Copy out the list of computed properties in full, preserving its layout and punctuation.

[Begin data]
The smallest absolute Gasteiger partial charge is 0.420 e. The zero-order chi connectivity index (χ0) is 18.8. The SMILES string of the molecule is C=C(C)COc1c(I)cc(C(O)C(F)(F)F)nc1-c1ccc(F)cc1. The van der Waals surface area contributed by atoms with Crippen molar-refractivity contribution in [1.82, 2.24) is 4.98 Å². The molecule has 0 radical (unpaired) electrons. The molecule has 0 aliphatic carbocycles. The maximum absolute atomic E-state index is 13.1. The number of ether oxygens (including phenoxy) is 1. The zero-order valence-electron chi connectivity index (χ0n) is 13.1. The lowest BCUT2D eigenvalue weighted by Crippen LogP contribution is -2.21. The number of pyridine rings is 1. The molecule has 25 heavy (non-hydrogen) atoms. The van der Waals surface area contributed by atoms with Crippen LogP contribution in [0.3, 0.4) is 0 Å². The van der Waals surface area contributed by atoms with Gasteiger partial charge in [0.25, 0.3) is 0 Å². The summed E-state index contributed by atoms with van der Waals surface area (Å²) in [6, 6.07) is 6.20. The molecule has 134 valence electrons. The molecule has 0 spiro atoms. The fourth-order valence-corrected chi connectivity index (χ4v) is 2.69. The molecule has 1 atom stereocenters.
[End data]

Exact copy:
The smallest absolute Gasteiger partial charge is 0.420 e. The zero-order chi connectivity index (χ0) is 18.8. The SMILES string of the molecule is C=C(C)COc1c(I)cc(C(O)C(F)(F)F)nc1-c1ccc(F)cc1. The van der Waals surface area contributed by atoms with Crippen molar-refractivity contribution in [1.82, 2.24) is 4.98 Å². The molecule has 0 radical (unpaired) electrons. The molecule has 0 aliphatic carbocycles. The maximum absolute atomic E-state index is 13.1. The number of ether oxygens (including phenoxy) is 1. The zero-order valence-electron chi connectivity index (χ0n) is 13.1. The lowest BCUT2D eigenvalue weighted by Crippen LogP contribution is -2.21. The number of pyridine rings is 1. The molecule has 25 heavy (non-hydrogen) atoms. The van der Waals surface area contributed by atoms with Crippen LogP contribution in [0.3, 0.4) is 0 Å². The van der Waals surface area contributed by atoms with Gasteiger partial charge in [0.25, 0.3) is 0 Å². The summed E-state index contributed by atoms with van der Waals surface area (Å²) in [6, 6.07) is 6.20. The molecule has 134 valence electrons. The molecule has 0 spiro atoms. The fourth-order valence-corrected chi connectivity index (χ4v) is 2.69. The molecule has 1 atom stereocenters.